• Try India’s river running, which includes canoeing, kayaking and rafting, usually on the Beas, Mahakali, Sutlej and Ganges rivers, with the Ganges deemed the safest. Make your run at night under a full moon. Or, choose rock climbing in areas around Bangalore or near Mumbai, among other possible choices.
  • Walk the narrow alleyways of India’s shopping bazaars. These may look to be nothing but scenes of madness, but you can bargain for and buy trip mementoes here, too.
  • Take a course in meditation at the Osho Ashram in Pune. The site is better known as the ashram of Bhagwan Rajneesh.
  • Go trekking in the Darjeeling hills. For safety, the State Department urges trekkers, regardless of area, to stick to designated trekking routes and to travel with registered companies and with groups of eight to 10.
  • Attend Holi festivities, which celebrate the arrival of spring with a wild and colorful “battle.” Participants throw colored powders on friends, relatives and hapless strangers alike. Holi occurs all over northern and eastern India.

Things to do for Centrics

  • Allow as much time as possible for your visit to the Taj Mahal. Try to see it at sunrise and at sunset, as well.
  • Buy silk for a sari and, with some help wrapping the fabric, get a feel for wearing the garment so identified with India. You can use the silk for other garments, once back home. Also, buy colorful glass bangles for your wrist. Ferozabad, in Uttar Pradesh, is noted for its glass bangles, but appealing bracelets can be found in all regions, made with the materials available locally.
  • Attend a cricket game. Or, consider soccer.
  • Spend a few days at a hill station. The hill stations are high-altitude towns, often favored by Europeans as a way to escape the summer heat. Darjeeling is among the best known, but another — Shimla — was the summer capital of British India.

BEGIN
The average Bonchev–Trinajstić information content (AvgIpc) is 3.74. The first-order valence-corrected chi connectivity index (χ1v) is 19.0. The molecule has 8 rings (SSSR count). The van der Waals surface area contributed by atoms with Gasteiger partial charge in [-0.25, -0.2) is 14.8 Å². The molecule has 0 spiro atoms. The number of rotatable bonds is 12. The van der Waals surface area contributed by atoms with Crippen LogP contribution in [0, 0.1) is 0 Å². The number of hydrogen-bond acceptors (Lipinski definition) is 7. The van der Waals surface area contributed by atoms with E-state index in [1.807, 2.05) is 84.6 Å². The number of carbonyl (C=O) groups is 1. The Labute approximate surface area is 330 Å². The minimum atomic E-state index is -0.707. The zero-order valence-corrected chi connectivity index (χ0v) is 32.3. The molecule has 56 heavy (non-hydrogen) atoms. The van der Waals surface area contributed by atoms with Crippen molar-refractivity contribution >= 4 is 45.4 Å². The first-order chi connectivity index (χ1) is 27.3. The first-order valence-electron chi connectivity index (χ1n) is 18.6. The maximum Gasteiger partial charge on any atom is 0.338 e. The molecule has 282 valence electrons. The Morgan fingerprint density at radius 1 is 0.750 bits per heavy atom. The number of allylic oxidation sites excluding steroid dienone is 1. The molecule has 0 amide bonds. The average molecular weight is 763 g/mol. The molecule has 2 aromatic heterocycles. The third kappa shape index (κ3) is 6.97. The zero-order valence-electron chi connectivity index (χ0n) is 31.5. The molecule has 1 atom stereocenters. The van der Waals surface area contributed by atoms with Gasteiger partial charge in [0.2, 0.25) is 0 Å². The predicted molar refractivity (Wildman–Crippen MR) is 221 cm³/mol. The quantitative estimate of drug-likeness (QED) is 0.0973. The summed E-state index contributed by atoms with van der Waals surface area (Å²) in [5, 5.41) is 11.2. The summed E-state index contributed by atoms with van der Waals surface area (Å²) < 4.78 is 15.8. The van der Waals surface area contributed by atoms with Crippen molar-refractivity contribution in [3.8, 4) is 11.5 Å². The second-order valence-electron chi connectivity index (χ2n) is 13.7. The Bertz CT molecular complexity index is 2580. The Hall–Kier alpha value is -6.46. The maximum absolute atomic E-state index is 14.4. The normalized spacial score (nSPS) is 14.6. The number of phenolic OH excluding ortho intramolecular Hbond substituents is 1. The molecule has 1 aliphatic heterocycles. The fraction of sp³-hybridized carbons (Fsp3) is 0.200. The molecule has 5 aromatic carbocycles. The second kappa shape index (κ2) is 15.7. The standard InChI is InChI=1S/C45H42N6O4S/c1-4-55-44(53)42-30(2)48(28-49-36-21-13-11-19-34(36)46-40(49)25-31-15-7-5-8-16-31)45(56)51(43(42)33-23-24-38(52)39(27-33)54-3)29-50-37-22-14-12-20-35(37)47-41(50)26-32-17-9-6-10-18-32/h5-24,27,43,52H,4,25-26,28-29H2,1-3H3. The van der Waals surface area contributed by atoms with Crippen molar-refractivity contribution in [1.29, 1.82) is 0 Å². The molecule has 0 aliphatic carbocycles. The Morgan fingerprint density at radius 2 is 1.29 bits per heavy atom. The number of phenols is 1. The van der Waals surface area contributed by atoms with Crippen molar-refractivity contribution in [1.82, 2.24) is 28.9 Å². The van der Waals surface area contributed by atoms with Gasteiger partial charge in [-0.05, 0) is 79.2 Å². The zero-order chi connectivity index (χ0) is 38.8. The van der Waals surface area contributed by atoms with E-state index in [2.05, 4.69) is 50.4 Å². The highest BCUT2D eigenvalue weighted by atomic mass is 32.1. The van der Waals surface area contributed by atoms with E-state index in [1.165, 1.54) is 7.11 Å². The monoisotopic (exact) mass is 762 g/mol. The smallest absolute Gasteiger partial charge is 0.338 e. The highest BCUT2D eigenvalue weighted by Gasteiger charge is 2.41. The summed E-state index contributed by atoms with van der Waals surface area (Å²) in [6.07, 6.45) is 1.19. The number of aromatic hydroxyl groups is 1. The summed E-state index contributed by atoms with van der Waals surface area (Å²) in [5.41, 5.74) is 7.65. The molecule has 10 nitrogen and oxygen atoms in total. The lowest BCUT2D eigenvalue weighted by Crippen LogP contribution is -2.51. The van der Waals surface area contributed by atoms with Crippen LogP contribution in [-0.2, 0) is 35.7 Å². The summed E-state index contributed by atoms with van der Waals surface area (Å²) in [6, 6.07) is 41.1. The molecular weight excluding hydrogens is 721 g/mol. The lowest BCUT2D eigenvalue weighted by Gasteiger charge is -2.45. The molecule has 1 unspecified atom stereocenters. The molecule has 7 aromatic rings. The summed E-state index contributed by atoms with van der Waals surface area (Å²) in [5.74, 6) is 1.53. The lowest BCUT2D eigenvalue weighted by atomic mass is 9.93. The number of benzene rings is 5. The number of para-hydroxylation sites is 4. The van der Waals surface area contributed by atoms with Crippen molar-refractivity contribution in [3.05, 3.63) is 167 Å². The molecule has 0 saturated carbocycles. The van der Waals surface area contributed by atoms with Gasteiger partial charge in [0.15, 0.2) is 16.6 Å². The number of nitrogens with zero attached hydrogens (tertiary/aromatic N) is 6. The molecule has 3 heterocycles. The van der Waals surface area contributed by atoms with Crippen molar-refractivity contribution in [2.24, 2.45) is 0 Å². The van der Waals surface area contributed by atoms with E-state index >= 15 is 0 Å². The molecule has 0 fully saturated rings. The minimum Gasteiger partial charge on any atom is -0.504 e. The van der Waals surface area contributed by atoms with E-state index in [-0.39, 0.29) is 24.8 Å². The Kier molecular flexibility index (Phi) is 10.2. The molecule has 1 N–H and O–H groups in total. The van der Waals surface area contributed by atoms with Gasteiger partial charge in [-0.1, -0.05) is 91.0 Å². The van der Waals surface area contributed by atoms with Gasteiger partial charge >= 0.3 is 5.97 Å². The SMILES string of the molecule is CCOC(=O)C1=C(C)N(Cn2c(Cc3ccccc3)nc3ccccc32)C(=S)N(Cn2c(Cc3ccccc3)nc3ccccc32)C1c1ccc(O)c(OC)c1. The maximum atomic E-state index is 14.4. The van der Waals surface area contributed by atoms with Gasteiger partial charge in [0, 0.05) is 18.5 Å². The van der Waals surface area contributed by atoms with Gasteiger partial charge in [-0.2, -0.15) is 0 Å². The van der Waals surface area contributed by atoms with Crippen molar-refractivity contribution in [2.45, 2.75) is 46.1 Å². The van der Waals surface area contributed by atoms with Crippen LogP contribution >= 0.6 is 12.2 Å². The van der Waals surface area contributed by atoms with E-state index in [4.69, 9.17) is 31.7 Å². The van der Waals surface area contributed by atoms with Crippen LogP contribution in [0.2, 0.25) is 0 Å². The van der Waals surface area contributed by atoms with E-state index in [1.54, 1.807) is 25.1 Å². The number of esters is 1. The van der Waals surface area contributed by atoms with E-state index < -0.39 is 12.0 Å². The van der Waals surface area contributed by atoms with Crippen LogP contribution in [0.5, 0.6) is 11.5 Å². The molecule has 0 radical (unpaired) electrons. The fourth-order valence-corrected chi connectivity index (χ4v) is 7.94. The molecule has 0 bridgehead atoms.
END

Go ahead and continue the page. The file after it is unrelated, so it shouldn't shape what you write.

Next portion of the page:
• Recall the past. Ride an elephant for your journey into the Jim Corbett National Park, where you may see wild boar and herds of deer, as well as the predators, leopards and tigers.
  • Carry good camera equipment to ensure you have the best photos in a country that, with its bright colors and incredible diversity, lends itself so well to photography.

Things to do for Authentics

  • Stay in one of India’s luxurious palace hotels. The best-known choice is the Lake Palace in Udaipur, and it is accessible by boat. But there are others where you will be pampered, too.
  • Attend a performance of classical Indian dance.
  • Ride one of India’s luxury tourist trains. One example is the Deccan Odyssey, which takes tourists on a weeklong journey departing and returning to Mumbai (Bombay), including visits to Goa and to the Ellora and Ajanta caves.
  • Sign on for guided tours to see palaces and forts anywhere you visit. There are an astonishing number in this vast and diverse country. The India Government Tourist Office Web site provides some 90 click-through options to learn more about specific royal retreats or to obtain still more names of options available to you.
  • India is noted for its film industry. Go to the movies to learn more about why.
  • See the sound and light show at the Red Fort in Delhi. Similar shows are staged at other Indian monuments as well; find the one nearest your itinerary.

Additional Resources

For more information, consult Indiatourism at